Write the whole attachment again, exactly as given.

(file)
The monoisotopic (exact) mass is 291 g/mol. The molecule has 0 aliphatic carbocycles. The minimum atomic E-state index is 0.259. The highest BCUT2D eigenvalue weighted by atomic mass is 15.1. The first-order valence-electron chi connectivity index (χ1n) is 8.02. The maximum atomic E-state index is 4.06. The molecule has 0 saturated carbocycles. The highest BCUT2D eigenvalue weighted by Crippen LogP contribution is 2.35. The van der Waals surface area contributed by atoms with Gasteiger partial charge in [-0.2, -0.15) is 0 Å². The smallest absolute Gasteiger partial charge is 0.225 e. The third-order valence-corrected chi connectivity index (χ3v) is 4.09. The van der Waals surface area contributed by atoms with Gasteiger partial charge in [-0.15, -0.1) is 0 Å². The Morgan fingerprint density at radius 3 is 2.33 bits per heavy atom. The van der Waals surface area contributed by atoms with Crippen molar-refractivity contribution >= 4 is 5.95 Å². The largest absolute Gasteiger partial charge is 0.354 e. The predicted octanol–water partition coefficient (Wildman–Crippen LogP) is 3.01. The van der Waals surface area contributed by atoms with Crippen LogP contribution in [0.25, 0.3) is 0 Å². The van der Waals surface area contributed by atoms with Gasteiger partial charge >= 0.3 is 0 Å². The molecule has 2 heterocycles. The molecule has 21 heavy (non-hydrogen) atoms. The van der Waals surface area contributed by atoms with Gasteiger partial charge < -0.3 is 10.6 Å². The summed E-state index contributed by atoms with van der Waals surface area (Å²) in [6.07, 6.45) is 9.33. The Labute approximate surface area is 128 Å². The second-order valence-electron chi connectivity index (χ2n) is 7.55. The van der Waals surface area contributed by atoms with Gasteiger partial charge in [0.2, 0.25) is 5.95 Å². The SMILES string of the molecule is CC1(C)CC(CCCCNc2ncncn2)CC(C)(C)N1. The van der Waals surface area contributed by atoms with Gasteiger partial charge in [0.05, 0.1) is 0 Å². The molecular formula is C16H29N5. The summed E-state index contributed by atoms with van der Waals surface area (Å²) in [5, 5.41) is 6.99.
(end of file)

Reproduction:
The monoisotopic (exact) mass is 291 g/mol. The molecule has 0 aliphatic carbocycles. The minimum atomic E-state index is 0.259. The highest BCUT2D eigenvalue weighted by atomic mass is 15.1. The first-order valence-electron chi connectivity index (χ1n) is 8.02. The maximum atomic E-state index is 4.06. The molecule has 0 saturated carbocycles. The highest BCUT2D eigenvalue weighted by Crippen LogP contribution is 2.35. The van der Waals surface area contributed by atoms with Gasteiger partial charge in [-0.2, -0.15) is 0 Å². The smallest absolute Gasteiger partial charge is 0.225 e. The third-order valence-corrected chi connectivity index (χ3v) is 4.09. The van der Waals surface area contributed by atoms with Gasteiger partial charge in [-0.15, -0.1) is 0 Å². The Morgan fingerprint density at radius 3 is 2.33 bits per heavy atom. The van der Waals surface area contributed by atoms with Crippen molar-refractivity contribution >= 4 is 5.95 Å². The largest absolute Gasteiger partial charge is 0.354 e. The predicted octanol–water partition coefficient (Wildman–Crippen LogP) is 3.01. The van der Waals surface area contributed by atoms with Crippen LogP contribution in [0.25, 0.3) is 0 Å². The van der Waals surface area contributed by atoms with Gasteiger partial charge >= 0.3 is 0 Å². The molecule has 2 heterocycles. The molecule has 21 heavy (non-hydrogen) atoms. The van der Waals surface area contributed by atoms with Gasteiger partial charge < -0.3 is 10.6 Å². The summed E-state index contributed by atoms with van der Waals surface area (Å²) in [6.07, 6.45) is 9.33. The Labute approximate surface area is 128 Å². The second-order valence-electron chi connectivity index (χ2n) is 7.55. The van der Waals surface area contributed by atoms with Gasteiger partial charge in [0.2, 0.25) is 5.95 Å². The SMILES string of the molecule is CC1(C)CC(CCCCNc2ncncn2)CC(C)(C)N1. The van der Waals surface area contributed by atoms with Gasteiger partial charge in [0.05, 0.1) is 0 Å². The molecular formula is C16H29N5. The summed E-state index contributed by atoms with van der Waals surface area (Å²) in [5, 5.41) is 6.99.